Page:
Throughout history, tragedy, heartbreak, and unfathomable loss are experiences that have inspired artists to write songs. While they start from a personal place, when combined with the zeitgeist when they were written, these songs can resonate with generations long after the songwriter is gone – because of the shared feelings evoked by the words and the music.https://www.youtube.com/embed/il7DWoLySW8
“I’ll Never Smile Again” is one such song, inducted into both the Canadian Songwriters Hall of Fame (CSHF) and American Recording Hall of Fame, and a part of our country’s deep well of treasured compositions.
Flash back to the 1930s. The Great Depression lingers. Unemployment is high. Europe edges closer to World War Two. In Toronto, 23-year-old Ruth Lowe writes a “I’ll Never Smile Again.” The sentimental ballad comes to her following not just one, but two huge losses: the death of her father in 1932, followed by the passing of her husband in 1939.
Lowe had a gift for music. After her father died, she supported the family by selling her songs and performing them. This was the start of the golden age of the Big Band era. Lowe climbed aboard. After hearing her sing in Toronto one night, bandleader Ina Ray Hutton invited her to join her all-female orchestra, full-time. Lowe agreed and hit the road.
After a gig one evening in Chicago, the songwriter had a blind date with song man Harold Cohen. The pair fell in love and soon married. After only one year of matrimony, tragedy struck Lowe for the second time when Cohen unexpectedly passed away.
“Losing the two men she loved in her life, in such a short time, inspired the song,” says Lowe’s son Tom Sandler. “My mom was so heartbroken. She said to my aunt, ‘I’ll never smile again without him,’ and the next day she sits down and quickly writes this haunting song.”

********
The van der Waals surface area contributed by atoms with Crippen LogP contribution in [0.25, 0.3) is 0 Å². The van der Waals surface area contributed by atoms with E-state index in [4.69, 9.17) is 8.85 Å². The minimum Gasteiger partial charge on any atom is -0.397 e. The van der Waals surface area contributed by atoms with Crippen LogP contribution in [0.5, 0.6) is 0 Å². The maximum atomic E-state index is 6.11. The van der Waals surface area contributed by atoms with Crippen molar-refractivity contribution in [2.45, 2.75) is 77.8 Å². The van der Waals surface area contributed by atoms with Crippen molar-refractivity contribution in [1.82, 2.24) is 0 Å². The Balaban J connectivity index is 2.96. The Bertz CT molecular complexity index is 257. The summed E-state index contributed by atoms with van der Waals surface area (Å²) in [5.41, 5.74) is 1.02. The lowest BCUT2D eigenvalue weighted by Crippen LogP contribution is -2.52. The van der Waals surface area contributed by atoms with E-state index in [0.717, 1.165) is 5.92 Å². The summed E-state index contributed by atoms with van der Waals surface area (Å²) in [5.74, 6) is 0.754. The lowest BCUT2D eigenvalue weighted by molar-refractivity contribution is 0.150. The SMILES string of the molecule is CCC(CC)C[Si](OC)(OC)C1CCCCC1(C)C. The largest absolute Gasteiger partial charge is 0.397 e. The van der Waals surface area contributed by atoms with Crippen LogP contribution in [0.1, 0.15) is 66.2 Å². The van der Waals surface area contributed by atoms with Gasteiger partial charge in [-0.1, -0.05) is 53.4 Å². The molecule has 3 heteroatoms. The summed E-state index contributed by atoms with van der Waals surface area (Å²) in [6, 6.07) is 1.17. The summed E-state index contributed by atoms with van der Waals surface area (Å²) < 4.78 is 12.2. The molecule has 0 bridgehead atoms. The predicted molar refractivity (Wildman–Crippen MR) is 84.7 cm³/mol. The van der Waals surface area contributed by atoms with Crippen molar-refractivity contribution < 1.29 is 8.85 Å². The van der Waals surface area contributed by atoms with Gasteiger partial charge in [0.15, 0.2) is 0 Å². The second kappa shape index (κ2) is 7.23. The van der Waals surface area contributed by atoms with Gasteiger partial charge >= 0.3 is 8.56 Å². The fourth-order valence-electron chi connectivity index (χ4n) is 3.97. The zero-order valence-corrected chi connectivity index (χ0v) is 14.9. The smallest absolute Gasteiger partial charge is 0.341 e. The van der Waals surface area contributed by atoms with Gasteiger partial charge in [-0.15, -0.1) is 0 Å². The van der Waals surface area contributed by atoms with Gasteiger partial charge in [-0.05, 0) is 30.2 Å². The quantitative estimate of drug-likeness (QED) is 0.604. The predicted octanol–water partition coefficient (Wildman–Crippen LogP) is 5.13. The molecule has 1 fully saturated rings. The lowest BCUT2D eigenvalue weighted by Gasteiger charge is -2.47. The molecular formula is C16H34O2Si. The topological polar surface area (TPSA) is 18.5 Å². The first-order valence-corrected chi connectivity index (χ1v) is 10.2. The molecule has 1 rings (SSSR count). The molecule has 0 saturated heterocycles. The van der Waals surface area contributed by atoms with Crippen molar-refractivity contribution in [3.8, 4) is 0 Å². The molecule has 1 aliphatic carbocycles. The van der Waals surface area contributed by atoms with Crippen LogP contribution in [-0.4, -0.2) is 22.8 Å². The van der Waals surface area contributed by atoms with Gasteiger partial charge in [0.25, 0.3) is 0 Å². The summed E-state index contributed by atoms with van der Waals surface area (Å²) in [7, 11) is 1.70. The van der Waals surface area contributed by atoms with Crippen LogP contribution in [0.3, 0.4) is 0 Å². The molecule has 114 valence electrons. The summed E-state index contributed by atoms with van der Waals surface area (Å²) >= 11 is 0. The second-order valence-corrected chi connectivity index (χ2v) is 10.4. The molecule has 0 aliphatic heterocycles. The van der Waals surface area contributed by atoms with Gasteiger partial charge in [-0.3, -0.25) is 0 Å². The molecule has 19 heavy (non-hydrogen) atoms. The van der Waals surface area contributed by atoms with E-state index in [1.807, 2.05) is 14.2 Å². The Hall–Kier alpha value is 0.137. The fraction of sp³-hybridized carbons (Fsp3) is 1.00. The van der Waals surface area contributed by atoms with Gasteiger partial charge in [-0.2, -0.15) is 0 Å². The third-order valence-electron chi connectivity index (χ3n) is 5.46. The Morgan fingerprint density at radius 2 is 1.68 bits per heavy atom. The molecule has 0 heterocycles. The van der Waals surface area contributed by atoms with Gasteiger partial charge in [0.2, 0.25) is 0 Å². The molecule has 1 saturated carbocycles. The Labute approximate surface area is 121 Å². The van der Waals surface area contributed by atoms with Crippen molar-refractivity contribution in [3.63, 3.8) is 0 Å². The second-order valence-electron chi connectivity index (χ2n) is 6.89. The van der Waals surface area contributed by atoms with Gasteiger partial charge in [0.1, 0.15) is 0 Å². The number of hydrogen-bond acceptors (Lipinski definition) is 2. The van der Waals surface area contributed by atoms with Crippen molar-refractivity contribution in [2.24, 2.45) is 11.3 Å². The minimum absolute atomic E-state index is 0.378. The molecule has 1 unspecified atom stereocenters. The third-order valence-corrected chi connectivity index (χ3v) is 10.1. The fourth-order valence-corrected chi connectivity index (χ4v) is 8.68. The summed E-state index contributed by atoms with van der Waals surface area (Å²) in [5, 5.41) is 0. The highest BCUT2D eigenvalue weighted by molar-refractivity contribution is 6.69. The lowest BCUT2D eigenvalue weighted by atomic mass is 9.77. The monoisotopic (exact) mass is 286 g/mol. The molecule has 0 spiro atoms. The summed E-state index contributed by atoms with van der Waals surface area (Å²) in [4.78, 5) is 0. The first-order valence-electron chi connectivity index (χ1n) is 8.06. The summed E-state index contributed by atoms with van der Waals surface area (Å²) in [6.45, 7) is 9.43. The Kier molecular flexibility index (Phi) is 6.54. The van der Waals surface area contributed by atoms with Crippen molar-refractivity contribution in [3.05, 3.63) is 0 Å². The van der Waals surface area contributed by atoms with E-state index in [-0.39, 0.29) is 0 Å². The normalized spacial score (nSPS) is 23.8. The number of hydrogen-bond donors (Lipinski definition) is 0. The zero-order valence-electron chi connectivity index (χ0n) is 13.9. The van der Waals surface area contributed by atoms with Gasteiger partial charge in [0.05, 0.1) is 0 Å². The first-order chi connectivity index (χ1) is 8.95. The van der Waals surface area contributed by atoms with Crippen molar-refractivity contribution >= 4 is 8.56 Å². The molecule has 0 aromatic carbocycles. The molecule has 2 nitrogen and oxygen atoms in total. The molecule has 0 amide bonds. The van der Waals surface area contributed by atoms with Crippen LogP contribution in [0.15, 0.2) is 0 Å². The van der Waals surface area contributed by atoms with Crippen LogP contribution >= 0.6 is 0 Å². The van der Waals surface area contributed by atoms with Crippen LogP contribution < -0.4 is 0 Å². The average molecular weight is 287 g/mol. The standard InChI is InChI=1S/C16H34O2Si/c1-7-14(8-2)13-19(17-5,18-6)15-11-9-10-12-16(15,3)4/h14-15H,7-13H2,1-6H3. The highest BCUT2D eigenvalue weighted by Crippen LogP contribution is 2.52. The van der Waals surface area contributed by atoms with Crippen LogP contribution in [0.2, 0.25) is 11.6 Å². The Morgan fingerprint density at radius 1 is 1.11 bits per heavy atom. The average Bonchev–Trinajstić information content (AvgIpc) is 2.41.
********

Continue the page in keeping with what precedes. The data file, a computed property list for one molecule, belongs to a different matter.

Lowe shared the song with Toronto bandleader Percy Faith. He loved it. With the songwriter’s permission, Faith arranged and recorded a 78 RPM single with his orchestra. Faith first broadcast the song in 1939 to CBC listeners on his regular program Music By Faith.
But Lowe knew she had a hit on her hands beyond Canada. The ambitious songwriter shared the recording and sheet music with bandleader Tommy Dorsey, through his guitar player – who happened to be dating one of Lowe’s girlfriends at the time. The bandleader listened to “I’ll Never Smile Again,” and like Faith, was moved.
Dorsey arranged a new version of the song with his band, and then brought it to Frank Sinatra and the Pied Pipers to record. The sentimental song ended up launching Sinatra’s career; it was not only the crooner’s first No.1 Billboard hit, but the first No. 1 record on Billboard’s modern chart, staying atop it for 12 weeks, in 1941.
“With the war raging in Europe, there was a lot of heartbreak going on, and more to come,” says Sandler. “All these women were losing their loves and their husbands to war and then here comes a story of a woman losing her man. The song resonated. I call it a flashpoint in music history: Dorsey, my mom, Sinatra, the war… everything came together. It went through the roof on the charts!”
Like all great songs, more than a half-century later, “I’ll Never Smile Again” still stands the test of time. The composition inspired Frank Davies to create the CSHF. And through the decades, “I’ll Never Smile Again” has been covered by Fats Waller, Sarah Vaughan, Billie Holiday, Big Joe Williams, Count Basie, Dave Brubeck, Oscar Peterson, Eddie Arnold, The Platters, Carl Perkins, Cleo Laine, Barry Manilow, and Michael Bublé, among others.
On film, the song has been heard in Good Morning, Vietnam and The Color of Money, and on TV’s The Fugitive, McHale’s Navy, Leave it to Beaver, and the Ed Sullivan, Perry Como, and Lawrence Welk shows.
An impressive legacy for a song written out of heartbreak, by a 23-year-old widow from Toronto.